Lack of a motion, coupled with steps taken in the proceedings, waived right to arbitration: court
A party should bring a motion if it wants the Court of Appeal for Ontario to refer a proceeding to arbitration, a recent case from the top court highlights.
“The Court of Appeal further opines that even if a motion judge refuses to stay the court proceeding and refer the matter to arbitration, an appellate court would lack jurisdiction to hear the appeal because of section 7(6) of the Act,” wrote Josef Finkel of Gilbertson Davis in the blog post titled Do it, Don’t Just Say it! Court of Appeal refuses to Rule on Arbitration Clause. “Therefore, appealing such decisions is futile.”
In Paulpillai Estate v. Yusuf, 2020 ONCA 655, Richmond Paulpillai and Joshua Yusuf were business partners who owned and operated two medical schools in the Caribbean. They were also equal partners in a partnership which held the earnings from the schools and which was governed by a partnership agreement made under Ontario law. The partnership agreement contained an arbitration clause that provided that any disputes should be resolved through arbitration.
When Richmond died, Yusuf suggested to Theresa Paulpillai, Richmond’s widow and the sole executor, trustee and beneficiary of his estate, that they assume ownership and management of one school each. Theresa opted for the All Saints University Limited, based in St. Vincent and the Grenadines, while Yusuf would operate the All Saints University of Medicine Limited, based in Dominica.
Theresa later filed an application against Yusuf with the Ontario Superior Court of Justice that claimed damages for corporate oppression, damages for breach of the partnership agreement, an accounting of the funds and other injunctive relief. She alleged that Yusuf failed to provide financial information about the businesses, failed to account for the partnership funds and continued to manage both schools and their funds.
In the earlier case of Paulpillai v. Yusuf, 2020 ONSC 851, the motion judge issued an order that appointed an investigative monitor of the schools, released funds on an interim basis so that Theresa could operate her school, prohibited Yusuf on an interim basis from competing unfairly with Theresa’s school, converted the application to an action, added parties to the action and declined to seal the entire court file.
Yusuf and the other respondents filed a notice of appeal and later also filed a notice of motion for leave to appeal to the Divisional Court. On the other hand, Theresa and the other applicants filed a motion to quash the appeal, which the Court of Appeal for Ontario granted, dismissing the respondents’ motion to stay the order under appeal, without prejudice to the respondents’ right to seek leave to appeal to the Divisional Court. The appeal court ruled that it lacked jurisdiction because the order under appeal was interlocutory, which meant that the appeal should be filed before the Divisional Court with leave, pursuant to s. 19(1)(b) of the Courts of Justice Act, R.S.O. 1990, c. C.43.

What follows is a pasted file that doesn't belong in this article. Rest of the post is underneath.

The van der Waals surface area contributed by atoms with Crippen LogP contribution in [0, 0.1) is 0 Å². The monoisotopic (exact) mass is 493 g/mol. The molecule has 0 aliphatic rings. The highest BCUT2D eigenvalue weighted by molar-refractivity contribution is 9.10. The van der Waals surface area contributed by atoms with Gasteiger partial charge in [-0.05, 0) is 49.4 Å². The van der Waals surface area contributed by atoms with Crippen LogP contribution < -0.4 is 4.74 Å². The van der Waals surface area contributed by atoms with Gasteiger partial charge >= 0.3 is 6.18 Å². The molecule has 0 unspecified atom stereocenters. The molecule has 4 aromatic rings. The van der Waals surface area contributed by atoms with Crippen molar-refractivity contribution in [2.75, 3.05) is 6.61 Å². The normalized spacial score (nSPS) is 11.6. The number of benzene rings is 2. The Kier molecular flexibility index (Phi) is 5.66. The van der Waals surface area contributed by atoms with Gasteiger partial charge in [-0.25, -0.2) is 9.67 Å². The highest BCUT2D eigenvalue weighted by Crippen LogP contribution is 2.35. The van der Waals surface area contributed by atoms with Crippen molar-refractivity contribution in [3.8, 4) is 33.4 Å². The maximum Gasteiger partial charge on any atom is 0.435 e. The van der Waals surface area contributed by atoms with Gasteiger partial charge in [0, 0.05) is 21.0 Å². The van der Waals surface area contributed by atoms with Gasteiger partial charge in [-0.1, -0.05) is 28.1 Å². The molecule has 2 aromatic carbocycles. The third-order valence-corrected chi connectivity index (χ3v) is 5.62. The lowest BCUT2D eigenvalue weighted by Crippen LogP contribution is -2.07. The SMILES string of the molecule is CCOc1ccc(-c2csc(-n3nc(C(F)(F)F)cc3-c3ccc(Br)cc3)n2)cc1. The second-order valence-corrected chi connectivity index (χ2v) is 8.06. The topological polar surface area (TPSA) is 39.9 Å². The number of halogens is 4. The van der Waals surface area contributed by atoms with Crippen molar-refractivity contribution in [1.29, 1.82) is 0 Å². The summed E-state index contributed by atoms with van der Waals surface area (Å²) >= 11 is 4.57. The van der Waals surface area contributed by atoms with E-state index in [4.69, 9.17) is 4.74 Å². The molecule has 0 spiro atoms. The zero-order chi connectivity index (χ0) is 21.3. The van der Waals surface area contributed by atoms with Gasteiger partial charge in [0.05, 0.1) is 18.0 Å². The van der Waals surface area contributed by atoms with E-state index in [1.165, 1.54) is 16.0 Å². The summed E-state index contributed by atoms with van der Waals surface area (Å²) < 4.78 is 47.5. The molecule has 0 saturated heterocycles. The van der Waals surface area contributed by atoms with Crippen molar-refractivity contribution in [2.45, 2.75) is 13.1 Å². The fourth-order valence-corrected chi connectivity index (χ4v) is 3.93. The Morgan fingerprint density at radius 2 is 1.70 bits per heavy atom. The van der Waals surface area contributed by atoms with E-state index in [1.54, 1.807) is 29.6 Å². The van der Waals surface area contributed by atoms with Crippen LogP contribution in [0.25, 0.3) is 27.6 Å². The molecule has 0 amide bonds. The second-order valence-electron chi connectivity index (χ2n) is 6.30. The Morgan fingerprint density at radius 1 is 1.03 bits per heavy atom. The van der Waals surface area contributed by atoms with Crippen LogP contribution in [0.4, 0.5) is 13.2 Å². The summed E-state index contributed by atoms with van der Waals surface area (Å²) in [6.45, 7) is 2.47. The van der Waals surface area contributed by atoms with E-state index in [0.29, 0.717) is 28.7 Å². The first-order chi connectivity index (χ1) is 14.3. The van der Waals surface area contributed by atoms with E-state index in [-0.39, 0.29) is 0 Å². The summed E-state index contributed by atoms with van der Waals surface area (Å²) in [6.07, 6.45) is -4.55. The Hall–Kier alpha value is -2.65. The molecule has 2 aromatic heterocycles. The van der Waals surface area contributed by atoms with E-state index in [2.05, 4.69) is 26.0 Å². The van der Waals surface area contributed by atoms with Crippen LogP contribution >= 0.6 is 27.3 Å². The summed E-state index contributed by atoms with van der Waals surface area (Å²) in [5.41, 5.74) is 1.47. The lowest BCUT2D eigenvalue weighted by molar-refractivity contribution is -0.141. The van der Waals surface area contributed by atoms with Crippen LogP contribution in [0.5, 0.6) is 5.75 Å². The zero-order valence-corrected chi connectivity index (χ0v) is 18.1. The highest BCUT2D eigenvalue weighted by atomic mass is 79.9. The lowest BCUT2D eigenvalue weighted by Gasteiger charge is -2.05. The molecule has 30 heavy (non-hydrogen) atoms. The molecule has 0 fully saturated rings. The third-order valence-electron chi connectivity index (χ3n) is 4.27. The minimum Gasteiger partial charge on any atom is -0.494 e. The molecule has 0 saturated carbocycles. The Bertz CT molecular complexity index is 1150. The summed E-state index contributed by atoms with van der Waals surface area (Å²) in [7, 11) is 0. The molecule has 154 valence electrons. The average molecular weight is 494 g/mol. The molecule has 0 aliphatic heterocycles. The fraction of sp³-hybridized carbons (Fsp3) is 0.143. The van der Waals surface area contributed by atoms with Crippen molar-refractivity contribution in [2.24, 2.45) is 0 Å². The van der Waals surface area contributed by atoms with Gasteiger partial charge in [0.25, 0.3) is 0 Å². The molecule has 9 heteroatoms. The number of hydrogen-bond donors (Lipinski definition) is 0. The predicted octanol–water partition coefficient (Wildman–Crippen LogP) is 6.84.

The respondents contended that the motion judge’s decision to refuse to refer the dispute to arbitration was a final order, not an interlocutory one, since it finally determined the forum where the parties’ dispute would be adjudicated and denied the respondents of their substantive contractual right to arbitration.
The appeal court cited certain provisions of the Arbitration Act, 1991, S.O. 1991, c. 17, including s. 7(1), which provides that an action should be stayed by way of motion, and s. 7(2)4, which gives the court the discretion to refuse to grant the stay if the motion was filed with undue delay.
“In my view, the motion judge did not make a final determination on whether the dispute should be referred to arbitration,” wrote Justice Mahmud Jamal for the Ontario Court of Appeal. “She explained that the responding parties had failed to bring a motion as required by s. 7, and thus it was not open to her to grant a stay.”
The appeal court noted that the motion judge had observed that the respondents had never filed a motion seeking to stay the proceedings or to compel the applicants to proceed by way of arbitration. Thus, even if the respondents had a right to resort to arbitration, the lack of a motion, coupled with the significant steps the respondents had taken in relation to the court proceedings, amounted to a waiver of their right to arbitration.
The appeal court said that, even if the motion judge had exercised her discretion because of the undue delay under s. 7(2)4 to refuse to stay the court proceeding and to refer the dispute to arbitration, the appeal court would nevertheless lack appellate jurisdiction. The appeal bar under s. 7(6) of the Arbitration Act applies to any decision under s. 7, including a decision to refuse a stay under s. 7(2), stated the appeal court. Thus, the appeal court said that it lacked jurisdiction over this aspect of the order.
The appeal court went on to discuss the other aspects of the order under appeal and held that they were all interlocutory in nature.